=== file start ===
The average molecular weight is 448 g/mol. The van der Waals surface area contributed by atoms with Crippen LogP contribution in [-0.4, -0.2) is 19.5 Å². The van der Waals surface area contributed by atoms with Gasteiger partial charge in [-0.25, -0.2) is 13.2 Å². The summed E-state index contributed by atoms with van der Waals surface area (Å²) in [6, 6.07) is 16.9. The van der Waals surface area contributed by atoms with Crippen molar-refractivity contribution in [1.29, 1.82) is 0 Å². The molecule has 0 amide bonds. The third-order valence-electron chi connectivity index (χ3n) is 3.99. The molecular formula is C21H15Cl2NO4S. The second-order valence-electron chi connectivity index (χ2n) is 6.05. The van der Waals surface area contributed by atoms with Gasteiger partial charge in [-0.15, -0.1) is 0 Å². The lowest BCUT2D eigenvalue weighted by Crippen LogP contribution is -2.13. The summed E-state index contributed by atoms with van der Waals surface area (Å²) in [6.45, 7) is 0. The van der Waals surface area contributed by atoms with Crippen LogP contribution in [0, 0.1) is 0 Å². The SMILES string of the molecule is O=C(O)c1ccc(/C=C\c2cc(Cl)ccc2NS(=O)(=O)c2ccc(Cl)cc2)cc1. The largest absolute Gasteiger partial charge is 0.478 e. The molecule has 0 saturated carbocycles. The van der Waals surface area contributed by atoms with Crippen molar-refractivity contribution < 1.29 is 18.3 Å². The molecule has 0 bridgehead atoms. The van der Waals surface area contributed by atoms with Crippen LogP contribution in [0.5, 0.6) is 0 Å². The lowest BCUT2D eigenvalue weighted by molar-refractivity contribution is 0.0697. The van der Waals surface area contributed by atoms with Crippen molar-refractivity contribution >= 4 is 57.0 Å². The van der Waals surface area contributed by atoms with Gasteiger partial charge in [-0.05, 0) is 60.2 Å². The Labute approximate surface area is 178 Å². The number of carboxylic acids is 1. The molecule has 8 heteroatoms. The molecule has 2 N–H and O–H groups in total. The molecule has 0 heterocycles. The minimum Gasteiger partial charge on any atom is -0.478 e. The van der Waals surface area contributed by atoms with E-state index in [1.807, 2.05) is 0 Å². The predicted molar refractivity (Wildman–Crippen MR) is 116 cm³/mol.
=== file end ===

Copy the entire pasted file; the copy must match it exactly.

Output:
The average molecular weight is 448 g/mol. The van der Waals surface area contributed by atoms with Crippen LogP contribution in [-0.4, -0.2) is 19.5 Å². The van der Waals surface area contributed by atoms with Gasteiger partial charge in [-0.25, -0.2) is 13.2 Å². The summed E-state index contributed by atoms with van der Waals surface area (Å²) in [6, 6.07) is 16.9. The van der Waals surface area contributed by atoms with Crippen molar-refractivity contribution in [1.29, 1.82) is 0 Å². The molecule has 0 amide bonds. The third-order valence-electron chi connectivity index (χ3n) is 3.99. The molecular formula is C21H15Cl2NO4S. The second-order valence-electron chi connectivity index (χ2n) is 6.05. The van der Waals surface area contributed by atoms with Gasteiger partial charge in [-0.15, -0.1) is 0 Å². The lowest BCUT2D eigenvalue weighted by Crippen LogP contribution is -2.13. The summed E-state index contributed by atoms with van der Waals surface area (Å²) in [6.45, 7) is 0. The van der Waals surface area contributed by atoms with Crippen LogP contribution in [0, 0.1) is 0 Å². The SMILES string of the molecule is O=C(O)c1ccc(/C=C\c2cc(Cl)ccc2NS(=O)(=O)c2ccc(Cl)cc2)cc1. The largest absolute Gasteiger partial charge is 0.478 e. The molecule has 0 saturated carbocycles. The van der Waals surface area contributed by atoms with Crippen molar-refractivity contribution < 1.29 is 18.3 Å². The molecule has 0 bridgehead atoms. The van der Waals surface area contributed by atoms with Crippen LogP contribution in [0.5, 0.6) is 0 Å². The lowest BCUT2D eigenvalue weighted by molar-refractivity contribution is 0.0697. The van der Waals surface area contributed by atoms with Crippen molar-refractivity contribution >= 4 is 57.0 Å². The van der Waals surface area contributed by atoms with Gasteiger partial charge in [-0.05, 0) is 60.2 Å². The Labute approximate surface area is 178 Å². The number of carboxylic acids is 1. The molecule has 8 heteroatoms. The molecule has 2 N–H and O–H groups in total. The molecule has 0 heterocycles. The minimum Gasteiger partial charge on any atom is -0.478 e. The van der Waals surface area contributed by atoms with E-state index in [1.807, 2.05) is 0 Å². The predicted molar refractivity (Wildman–Crippen MR) is 116 cm³/mol.